Developed the Bombes as well as Banburismus and many other ideas and techniques during the war. Headed up Hut 8. Apparently actually a pretty kind person, unlike Cumberbatch’s portrayal of him in The Imititation Game. I wish the museum had focused a little more on his government’s appalling treatment of him for being gay, which he was only posthumously pardoned for in 2009.

Turing's office in Hut 8
"Died from cyanide poisoning"

Marian Rejewsky

The Pole who lead the reconstruction of the Enigma machine before the war, as well as the inventor of the Polish Bomba, a precursor to the Turing-Welchman Bombe.

Alastair Denniston

Head of the Government Code & Cipher School (GC&CS) from 1919 until 1942. Designed the huts built at Bletchley Park. Senior cryptologists at Bletchley went over his head to request more staff directly from Churchill, to which Churchill replied:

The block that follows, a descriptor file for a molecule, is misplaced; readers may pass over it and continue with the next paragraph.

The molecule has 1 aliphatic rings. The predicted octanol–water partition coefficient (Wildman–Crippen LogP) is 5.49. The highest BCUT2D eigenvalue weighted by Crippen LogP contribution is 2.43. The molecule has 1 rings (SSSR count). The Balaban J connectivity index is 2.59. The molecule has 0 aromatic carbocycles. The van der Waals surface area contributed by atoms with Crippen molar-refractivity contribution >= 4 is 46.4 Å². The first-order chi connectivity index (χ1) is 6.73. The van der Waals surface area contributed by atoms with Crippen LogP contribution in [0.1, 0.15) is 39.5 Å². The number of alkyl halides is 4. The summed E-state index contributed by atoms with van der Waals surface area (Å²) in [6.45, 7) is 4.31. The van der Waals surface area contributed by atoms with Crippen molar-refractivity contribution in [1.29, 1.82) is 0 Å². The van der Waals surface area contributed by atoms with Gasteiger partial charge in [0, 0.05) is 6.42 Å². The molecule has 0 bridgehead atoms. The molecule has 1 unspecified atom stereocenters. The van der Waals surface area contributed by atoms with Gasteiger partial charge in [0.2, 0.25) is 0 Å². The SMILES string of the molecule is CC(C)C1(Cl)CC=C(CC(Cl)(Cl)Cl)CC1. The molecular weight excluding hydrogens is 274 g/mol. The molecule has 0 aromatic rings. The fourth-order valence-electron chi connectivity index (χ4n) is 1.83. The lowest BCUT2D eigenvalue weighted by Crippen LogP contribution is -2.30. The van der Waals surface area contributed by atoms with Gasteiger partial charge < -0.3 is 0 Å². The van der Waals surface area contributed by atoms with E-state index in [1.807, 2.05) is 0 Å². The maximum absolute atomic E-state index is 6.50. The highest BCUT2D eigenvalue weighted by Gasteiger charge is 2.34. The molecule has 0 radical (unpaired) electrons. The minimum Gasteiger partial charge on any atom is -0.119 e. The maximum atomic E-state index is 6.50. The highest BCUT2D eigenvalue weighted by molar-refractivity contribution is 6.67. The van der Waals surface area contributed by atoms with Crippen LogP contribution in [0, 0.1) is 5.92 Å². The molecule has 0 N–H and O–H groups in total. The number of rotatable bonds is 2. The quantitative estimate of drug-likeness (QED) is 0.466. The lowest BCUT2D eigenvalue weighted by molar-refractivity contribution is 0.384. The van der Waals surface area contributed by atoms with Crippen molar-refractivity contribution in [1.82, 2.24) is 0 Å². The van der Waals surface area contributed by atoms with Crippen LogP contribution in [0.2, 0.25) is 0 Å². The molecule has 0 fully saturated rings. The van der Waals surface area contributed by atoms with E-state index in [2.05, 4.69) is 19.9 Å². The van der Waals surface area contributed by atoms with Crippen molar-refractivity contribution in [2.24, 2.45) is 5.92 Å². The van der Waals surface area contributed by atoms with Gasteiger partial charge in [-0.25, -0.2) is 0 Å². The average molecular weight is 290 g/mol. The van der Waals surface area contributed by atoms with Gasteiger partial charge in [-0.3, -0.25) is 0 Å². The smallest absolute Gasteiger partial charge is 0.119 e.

Make sure they have all they want on extreme priority and report to me that this has been done

John Tiltman

Cryptanalyst who laid much of the groundwork for cracking the Lorenz cipher. Worked off of intercepted messages that had been erroneously sent twice with the same machine settings.

Dilly Knox

Knox did important cryptanalysis throughout both World Wars. Developed a technique along with his all-Women team that decrypted Italian Naval intel at Bletchley Park.

Mavis Lever

Assistant to Dilly Knox at Bletchley Park. Lead the cracking of the Italian Naval Enigma machine at just 19 years old.

Peter Twinn